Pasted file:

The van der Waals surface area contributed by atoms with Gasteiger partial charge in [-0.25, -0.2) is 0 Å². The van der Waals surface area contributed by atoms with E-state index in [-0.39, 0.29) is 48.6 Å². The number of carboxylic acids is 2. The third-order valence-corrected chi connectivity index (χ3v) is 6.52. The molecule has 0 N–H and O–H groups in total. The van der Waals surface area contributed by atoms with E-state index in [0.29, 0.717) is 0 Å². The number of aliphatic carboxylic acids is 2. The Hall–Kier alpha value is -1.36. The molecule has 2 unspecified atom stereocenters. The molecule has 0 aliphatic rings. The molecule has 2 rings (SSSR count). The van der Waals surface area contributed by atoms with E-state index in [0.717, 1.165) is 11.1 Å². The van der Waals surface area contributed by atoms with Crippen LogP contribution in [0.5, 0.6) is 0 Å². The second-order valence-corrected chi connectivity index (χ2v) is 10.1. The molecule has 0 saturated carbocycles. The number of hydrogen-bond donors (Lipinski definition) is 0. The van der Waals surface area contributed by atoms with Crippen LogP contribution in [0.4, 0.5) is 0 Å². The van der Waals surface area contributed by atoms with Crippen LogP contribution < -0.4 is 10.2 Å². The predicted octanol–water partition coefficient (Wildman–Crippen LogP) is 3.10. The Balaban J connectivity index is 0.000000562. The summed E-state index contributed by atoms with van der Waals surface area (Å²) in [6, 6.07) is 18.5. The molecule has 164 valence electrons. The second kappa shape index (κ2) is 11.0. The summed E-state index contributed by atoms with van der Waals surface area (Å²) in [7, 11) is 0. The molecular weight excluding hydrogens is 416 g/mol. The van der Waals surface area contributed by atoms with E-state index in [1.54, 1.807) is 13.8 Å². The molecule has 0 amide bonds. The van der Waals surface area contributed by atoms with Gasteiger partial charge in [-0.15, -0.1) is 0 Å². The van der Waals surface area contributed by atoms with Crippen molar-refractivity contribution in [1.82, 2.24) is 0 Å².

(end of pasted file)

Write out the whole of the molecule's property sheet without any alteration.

The van der Waals surface area contributed by atoms with Gasteiger partial charge in [-0.25, -0.2) is 0 Å². The van der Waals surface area contributed by atoms with E-state index in [-0.39, 0.29) is 48.6 Å². The number of carboxylic acids is 2. The third-order valence-corrected chi connectivity index (χ3v) is 6.52. The molecule has 0 N–H and O–H groups in total. The van der Waals surface area contributed by atoms with E-state index in [0.29, 0.717) is 0 Å². The number of aliphatic carboxylic acids is 2. The Hall–Kier alpha value is -1.36. The molecule has 2 unspecified atom stereocenters. The molecule has 0 aliphatic rings. The molecule has 2 rings (SSSR count). The van der Waals surface area contributed by atoms with E-state index in [0.717, 1.165) is 11.1 Å². The van der Waals surface area contributed by atoms with Crippen LogP contribution in [0.5, 0.6) is 0 Å². The second-order valence-corrected chi connectivity index (χ2v) is 10.1. The molecule has 0 saturated carbocycles. The number of hydrogen-bond donors (Lipinski definition) is 0. The van der Waals surface area contributed by atoms with Crippen LogP contribution in [0.4, 0.5) is 0 Å². The van der Waals surface area contributed by atoms with Crippen LogP contribution < -0.4 is 10.2 Å². The predicted octanol–water partition coefficient (Wildman–Crippen LogP) is 3.10. The Balaban J connectivity index is 0.000000562. The summed E-state index contributed by atoms with van der Waals surface area (Å²) in [6, 6.07) is 18.5. The molecule has 164 valence electrons. The second kappa shape index (κ2) is 11.0. The summed E-state index contributed by atoms with van der Waals surface area (Å²) in [7, 11) is 0. The molecular weight excluding hydrogens is 416 g/mol. The van der Waals surface area contributed by atoms with E-state index in [1.54, 1.807) is 13.8 Å². The molecule has 0 amide bonds. The van der Waals surface area contributed by atoms with Gasteiger partial charge in [-0.15, -0.1) is 0 Å². The van der Waals surface area contributed by atoms with Crippen molar-refractivity contribution in [1.82, 2.24) is 0 Å².